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University builds lab using upgraded ancient cob technique

Artist’s impression of how the new CobBauge project building will look. (Image courtesy of the University of Plymouth)

The University of Plymouth has started construction of the first building in the country to be made from a scientifically upgraded version of the centuries-old material of cob.

It marks the latest phase of the CobBauge project, which is investigating whether an optimised version of cob can become a sustainable solution for a new generation of energy-efficient housing.

The single-storey building will act as a classroom and laboratory, with researchers monitoring the performance of the new walling material as well as demonstrating it to future building designers and contractors.

The first phase of CobBauge set out to develop a new method of using cob that will meet with thermal regulations on both sides of the Channel. Researchers studied a range of different soil and fibre mixes, and created a double-layered composite wall that combines a denser mix with a lighter-weight version of the material, for a combination of strength and insulation.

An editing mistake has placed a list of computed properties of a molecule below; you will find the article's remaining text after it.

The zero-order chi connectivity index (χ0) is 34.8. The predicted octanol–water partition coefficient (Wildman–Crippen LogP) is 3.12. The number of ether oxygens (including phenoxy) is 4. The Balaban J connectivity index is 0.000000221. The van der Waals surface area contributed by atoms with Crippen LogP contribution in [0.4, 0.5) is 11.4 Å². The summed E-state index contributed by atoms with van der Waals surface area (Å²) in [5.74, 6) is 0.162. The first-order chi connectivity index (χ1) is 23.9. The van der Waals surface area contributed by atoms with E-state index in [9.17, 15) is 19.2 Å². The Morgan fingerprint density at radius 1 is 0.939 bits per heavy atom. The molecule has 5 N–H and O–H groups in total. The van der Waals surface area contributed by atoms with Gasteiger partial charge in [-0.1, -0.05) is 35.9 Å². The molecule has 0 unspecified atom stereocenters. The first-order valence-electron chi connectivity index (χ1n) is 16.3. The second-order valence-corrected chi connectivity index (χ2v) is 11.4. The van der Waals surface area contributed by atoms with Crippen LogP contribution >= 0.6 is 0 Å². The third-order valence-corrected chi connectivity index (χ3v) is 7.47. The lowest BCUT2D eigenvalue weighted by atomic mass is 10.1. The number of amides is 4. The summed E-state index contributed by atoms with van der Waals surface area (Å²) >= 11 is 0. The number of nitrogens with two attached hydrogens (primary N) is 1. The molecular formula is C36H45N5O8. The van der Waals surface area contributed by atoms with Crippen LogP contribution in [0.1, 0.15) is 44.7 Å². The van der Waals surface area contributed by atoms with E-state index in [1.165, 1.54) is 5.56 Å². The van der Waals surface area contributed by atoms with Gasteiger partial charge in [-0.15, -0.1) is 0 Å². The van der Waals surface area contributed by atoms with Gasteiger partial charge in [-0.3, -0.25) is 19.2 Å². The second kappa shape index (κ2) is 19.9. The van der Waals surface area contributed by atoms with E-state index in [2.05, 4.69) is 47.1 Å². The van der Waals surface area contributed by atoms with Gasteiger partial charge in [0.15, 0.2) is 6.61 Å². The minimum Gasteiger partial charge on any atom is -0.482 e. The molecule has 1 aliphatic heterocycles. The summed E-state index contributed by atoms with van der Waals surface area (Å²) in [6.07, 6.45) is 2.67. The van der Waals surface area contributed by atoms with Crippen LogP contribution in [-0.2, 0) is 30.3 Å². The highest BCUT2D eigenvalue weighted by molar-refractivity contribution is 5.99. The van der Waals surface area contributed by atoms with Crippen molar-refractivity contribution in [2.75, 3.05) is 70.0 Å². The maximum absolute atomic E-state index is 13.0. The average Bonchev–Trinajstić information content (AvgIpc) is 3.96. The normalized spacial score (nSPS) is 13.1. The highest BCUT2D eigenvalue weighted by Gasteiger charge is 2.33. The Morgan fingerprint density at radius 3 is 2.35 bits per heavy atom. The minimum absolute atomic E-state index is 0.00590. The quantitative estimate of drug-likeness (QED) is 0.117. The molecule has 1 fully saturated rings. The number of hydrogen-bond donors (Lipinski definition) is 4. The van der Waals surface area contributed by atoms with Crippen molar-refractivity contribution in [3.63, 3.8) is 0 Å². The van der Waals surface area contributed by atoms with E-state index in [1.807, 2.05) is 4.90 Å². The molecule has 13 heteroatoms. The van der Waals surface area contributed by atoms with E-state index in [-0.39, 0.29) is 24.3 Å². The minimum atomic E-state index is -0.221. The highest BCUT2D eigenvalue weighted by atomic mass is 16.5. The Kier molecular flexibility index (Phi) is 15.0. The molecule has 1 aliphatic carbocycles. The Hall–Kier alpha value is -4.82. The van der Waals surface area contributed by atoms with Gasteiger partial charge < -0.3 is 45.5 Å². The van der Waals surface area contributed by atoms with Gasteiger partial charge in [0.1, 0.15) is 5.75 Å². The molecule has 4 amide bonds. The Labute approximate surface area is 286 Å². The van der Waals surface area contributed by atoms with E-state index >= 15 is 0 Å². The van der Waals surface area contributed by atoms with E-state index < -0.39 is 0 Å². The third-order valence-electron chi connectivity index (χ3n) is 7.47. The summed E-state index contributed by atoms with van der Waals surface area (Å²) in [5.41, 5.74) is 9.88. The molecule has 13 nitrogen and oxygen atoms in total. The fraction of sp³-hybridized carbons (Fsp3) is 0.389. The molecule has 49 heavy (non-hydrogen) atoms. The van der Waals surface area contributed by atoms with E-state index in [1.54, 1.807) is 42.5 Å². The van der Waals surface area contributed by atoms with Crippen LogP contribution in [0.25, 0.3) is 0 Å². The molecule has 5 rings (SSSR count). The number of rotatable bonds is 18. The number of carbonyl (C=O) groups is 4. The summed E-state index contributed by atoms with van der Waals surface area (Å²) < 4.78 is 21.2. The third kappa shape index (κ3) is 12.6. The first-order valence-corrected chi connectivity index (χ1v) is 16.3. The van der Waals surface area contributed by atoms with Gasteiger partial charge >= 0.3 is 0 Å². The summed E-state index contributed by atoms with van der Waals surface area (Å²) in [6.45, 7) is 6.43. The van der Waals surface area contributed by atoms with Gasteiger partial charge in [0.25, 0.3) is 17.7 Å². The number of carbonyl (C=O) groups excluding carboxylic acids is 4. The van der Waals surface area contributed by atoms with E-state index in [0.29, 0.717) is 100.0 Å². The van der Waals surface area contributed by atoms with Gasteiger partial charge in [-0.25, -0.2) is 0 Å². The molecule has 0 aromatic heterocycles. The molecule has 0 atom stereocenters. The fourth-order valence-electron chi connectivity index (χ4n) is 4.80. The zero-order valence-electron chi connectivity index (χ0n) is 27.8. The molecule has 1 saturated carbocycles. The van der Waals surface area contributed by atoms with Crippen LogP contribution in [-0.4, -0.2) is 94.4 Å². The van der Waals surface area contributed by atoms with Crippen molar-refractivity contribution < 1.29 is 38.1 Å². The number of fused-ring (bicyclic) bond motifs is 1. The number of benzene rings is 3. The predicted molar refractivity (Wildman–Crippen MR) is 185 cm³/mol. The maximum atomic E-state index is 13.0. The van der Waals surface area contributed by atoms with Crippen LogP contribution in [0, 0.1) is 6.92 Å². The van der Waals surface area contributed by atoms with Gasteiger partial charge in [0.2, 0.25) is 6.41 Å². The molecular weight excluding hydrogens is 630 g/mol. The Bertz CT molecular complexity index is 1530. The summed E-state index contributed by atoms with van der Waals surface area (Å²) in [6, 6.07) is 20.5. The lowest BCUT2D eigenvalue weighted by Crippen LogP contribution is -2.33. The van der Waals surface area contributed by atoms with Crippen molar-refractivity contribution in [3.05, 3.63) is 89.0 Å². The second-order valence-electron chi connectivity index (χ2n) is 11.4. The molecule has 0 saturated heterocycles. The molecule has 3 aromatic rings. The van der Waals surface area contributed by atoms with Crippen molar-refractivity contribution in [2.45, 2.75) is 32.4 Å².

The project has moved on to the second phase, which focuses on investigating the performance of the new building, using a range of sensors to measure energy use and analysing its life cycle and indoor air quality.

The project is being led by Plymouth University and its Sustainable Earth Institute, along with partners in England and France. These include Ecole Supérieure d’ingénieurs des Travaux de la Construction (ESITC), Parc naturel régional des Marais du Contentin et du Bessin (PnrMCB), Earth Building UK and Ireland (EBUKI), Université de Caen and Hudson Architects.

Principal investigator Steve Goodhew, professor of environmental building, in the School of Art, Design and Architecture, said: “This is the start of an exciting new applied research phase for CobBauge, where we have an opportunity to put into practice the findings from the laboratory. We will create a living lab and demonstration site that will become the centre of attention for a wide range of people – from construction professionals to built environment students.”

Construction of the 45 sq m building next door to the university’s Sustainability Hub started in summer this year and the walls are now in place. It is expected to be completed in spring 2022, with the work being carried out by Chris Noakes (Eco Contractor) and the university’s estates team.

Professor Will Blake, director of the Sustainable Earth Institute, said: “The location for the CobBauge building effectively creates a sustainability research ‘quarter’ on our campus. Students and visitors to the site will be able to engage with this potentially industry-influencing ongoing research project, right next door to our hub, which itself is at the forefront of the Low Carbon Devon programme. It exemplifies the university’s commitment to a net zero carbon future.”

The CobBauge project was a winner at the European Commission’s RegioStars awards in Brussels, 2019, beating more than 30 entries in the sustainability category.

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Comments

  1. very interesting but short on technical details.

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